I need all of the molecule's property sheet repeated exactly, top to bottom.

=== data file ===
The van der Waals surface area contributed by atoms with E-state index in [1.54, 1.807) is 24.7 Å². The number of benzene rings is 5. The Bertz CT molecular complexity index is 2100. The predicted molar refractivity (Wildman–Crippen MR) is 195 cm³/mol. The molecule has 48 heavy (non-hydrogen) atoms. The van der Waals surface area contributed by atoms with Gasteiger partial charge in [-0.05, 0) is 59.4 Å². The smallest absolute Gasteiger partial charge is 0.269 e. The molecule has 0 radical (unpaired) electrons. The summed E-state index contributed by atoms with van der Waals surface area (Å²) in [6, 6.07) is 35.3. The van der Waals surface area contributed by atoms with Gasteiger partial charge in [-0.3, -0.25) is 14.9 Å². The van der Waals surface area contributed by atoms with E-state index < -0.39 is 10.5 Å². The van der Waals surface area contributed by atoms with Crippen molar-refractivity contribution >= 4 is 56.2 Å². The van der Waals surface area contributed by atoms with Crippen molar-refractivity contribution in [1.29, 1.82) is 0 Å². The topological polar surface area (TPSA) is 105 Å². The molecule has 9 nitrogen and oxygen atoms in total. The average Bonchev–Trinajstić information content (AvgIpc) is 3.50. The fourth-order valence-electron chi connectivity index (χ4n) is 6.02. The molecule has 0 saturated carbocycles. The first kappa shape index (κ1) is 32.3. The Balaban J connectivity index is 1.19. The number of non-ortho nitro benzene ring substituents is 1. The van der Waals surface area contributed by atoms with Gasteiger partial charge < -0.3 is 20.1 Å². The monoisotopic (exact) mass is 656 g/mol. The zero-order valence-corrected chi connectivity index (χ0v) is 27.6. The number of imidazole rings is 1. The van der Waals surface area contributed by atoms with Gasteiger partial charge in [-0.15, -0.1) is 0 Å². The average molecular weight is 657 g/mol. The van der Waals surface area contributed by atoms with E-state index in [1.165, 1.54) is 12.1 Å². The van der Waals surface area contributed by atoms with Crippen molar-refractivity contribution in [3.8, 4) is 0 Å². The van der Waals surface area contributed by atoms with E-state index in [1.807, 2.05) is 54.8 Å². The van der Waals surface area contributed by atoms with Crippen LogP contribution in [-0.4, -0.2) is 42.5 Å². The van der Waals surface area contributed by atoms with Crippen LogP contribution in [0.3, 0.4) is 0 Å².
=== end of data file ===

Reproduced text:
The van der Waals surface area contributed by atoms with E-state index in [1.54, 1.807) is 24.7 Å². The number of benzene rings is 5. The Bertz CT molecular complexity index is 2100. The predicted molar refractivity (Wildman–Crippen MR) is 195 cm³/mol. The molecule has 48 heavy (non-hydrogen) atoms. The van der Waals surface area contributed by atoms with Gasteiger partial charge in [-0.05, 0) is 59.4 Å². The smallest absolute Gasteiger partial charge is 0.269 e. The molecule has 0 radical (unpaired) electrons. The summed E-state index contributed by atoms with van der Waals surface area (Å²) in [6, 6.07) is 35.3. The van der Waals surface area contributed by atoms with Gasteiger partial charge in [-0.3, -0.25) is 14.9 Å². The van der Waals surface area contributed by atoms with E-state index < -0.39 is 10.5 Å². The van der Waals surface area contributed by atoms with Crippen molar-refractivity contribution >= 4 is 56.2 Å². The van der Waals surface area contributed by atoms with Crippen molar-refractivity contribution in [1.29, 1.82) is 0 Å². The topological polar surface area (TPSA) is 105 Å². The molecule has 9 nitrogen and oxygen atoms in total. The average Bonchev–Trinajstić information content (AvgIpc) is 3.50. The fourth-order valence-electron chi connectivity index (χ4n) is 6.02. The molecule has 0 saturated carbocycles. The first kappa shape index (κ1) is 32.3. The Balaban J connectivity index is 1.19. The number of non-ortho nitro benzene ring substituents is 1. The van der Waals surface area contributed by atoms with Gasteiger partial charge < -0.3 is 20.1 Å². The monoisotopic (exact) mass is 656 g/mol. The zero-order valence-corrected chi connectivity index (χ0v) is 27.6. The number of imidazole rings is 1. The van der Waals surface area contributed by atoms with Gasteiger partial charge in [-0.15, -0.1) is 0 Å². The average molecular weight is 657 g/mol. The van der Waals surface area contributed by atoms with E-state index in [1.165, 1.54) is 12.1 Å². The van der Waals surface area contributed by atoms with Crippen molar-refractivity contribution in [3.8, 4) is 0 Å². The van der Waals surface area contributed by atoms with E-state index in [1.807, 2.05) is 54.8 Å². The van der Waals surface area contributed by atoms with Crippen LogP contribution in [-0.4, -0.2) is 42.5 Å². The van der Waals surface area contributed by atoms with Crippen LogP contribution in [0.3, 0.4) is 0 Å².